“There’s too much God in it,” Ben Carson remembers someone telling him.

Filming had already started on the TNT movie about his life, “Gifted Hands: The Ben Carson Story,” when one of the major sponsors suggested toning down some parts about his Christian faith. There were concerns about alienating a general audience.

“I just said, ‘No problem, you can take it out,’” Carson recalled in a recent interview with The Daily Caller. “‘But take me out too, because it won’t be about me.’”

“And then they backed off.”

Based on his 1996 autobiography with the same title, the uplifting TV movie tells the story of Carson’s path from inner-city Detroit to the Johns Hopkins operating table, where he first successfully separated twins conjoined at the head.

The 2009 movie has helped make Carson, now running as an outsider for the Republican nomination for president, famous: it has played in schools, churches and on the Black Entertainment Television network (BET). Hundreds of thousands of DVDs have been sold. It streams on Netflix.

It could also help explain in part why Carson, who has never run for office, is polling in second-place in evangelical-heavy Iowa and in third place nationally, according to the Real Clear Politics polling average.

Before the movie deal was inked, Carson said he talked with as many as 15 different production companies. He wanted to make sure the film stayed true to life and didn’t take artistic liberties.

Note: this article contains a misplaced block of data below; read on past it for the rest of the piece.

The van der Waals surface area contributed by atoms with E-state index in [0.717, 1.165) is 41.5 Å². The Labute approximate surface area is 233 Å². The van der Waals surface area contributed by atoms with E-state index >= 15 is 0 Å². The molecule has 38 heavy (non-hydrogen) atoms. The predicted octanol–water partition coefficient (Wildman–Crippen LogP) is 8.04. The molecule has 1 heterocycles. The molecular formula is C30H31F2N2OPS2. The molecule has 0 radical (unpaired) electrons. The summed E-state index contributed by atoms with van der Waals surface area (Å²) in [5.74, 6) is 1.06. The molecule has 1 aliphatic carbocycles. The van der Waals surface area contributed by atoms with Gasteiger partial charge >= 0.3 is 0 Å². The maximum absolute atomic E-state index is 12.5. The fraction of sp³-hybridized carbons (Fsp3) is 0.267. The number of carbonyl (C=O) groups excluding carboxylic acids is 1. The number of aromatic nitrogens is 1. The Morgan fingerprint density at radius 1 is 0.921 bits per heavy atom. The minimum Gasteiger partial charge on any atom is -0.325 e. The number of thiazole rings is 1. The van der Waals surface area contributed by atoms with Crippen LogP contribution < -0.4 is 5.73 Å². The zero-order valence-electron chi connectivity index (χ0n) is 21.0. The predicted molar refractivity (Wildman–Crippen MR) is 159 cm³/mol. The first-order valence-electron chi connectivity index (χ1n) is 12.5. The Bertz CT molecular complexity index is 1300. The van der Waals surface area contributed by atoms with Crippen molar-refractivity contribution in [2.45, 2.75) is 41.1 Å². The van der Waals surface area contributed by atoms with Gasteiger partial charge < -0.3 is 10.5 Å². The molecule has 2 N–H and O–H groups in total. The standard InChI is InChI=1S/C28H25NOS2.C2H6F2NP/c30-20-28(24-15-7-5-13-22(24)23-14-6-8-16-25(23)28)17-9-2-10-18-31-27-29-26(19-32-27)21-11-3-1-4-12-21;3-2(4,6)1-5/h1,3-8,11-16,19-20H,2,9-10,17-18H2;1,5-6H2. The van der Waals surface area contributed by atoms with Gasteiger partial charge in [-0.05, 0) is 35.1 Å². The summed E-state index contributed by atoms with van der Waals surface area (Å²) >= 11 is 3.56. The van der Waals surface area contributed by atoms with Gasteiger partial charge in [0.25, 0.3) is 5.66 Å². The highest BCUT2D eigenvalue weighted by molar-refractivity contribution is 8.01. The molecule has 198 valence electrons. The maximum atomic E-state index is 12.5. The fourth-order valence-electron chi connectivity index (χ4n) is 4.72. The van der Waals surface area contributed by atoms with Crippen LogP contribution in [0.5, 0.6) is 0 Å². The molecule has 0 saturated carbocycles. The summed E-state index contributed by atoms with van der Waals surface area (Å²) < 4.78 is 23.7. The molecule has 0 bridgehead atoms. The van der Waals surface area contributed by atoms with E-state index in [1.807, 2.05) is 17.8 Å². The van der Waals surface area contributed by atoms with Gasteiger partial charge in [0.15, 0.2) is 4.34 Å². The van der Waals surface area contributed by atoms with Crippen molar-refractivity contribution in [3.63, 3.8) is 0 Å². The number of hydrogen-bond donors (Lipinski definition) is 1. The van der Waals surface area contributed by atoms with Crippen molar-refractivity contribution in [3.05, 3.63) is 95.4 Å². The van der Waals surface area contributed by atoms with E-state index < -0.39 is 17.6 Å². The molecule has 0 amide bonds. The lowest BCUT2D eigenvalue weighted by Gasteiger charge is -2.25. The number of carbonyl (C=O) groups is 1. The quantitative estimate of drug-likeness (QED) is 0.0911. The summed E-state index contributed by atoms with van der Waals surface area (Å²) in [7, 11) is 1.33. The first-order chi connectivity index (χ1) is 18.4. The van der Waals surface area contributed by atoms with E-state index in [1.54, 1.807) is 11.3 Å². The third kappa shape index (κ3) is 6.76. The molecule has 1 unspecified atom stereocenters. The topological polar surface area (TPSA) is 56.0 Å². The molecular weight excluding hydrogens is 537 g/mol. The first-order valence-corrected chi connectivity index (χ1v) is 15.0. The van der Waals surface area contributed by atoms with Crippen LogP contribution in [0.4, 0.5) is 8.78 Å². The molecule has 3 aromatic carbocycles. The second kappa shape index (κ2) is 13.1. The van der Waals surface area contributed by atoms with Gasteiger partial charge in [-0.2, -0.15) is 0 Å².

Carson was finally satisfied: “TNT and Sony said they would do it accurately, and that they would consult with me in the process.”

“It turned out to be a two-edged sword, because they were always calling me,” Carson said with a laugh.

In an interview with TheDC, Dan Angel, the executive producer of Gifted Hands, said he made a promise to Carson. “I am going to tell your story from beginning to end and tell the truth. I’m not going to add anything.”

Carson was active during production: Angel said he visited the set in Detroit, spending time with actor Cuba Gooding Jr., who played him.

“He would be there every step of the way whenever we needed to talk to him about reality checks,” Angel said of Carson. “We would have Cuba Gooding Jr. on the phone with him. And he gave complete access to his life, which is really important.”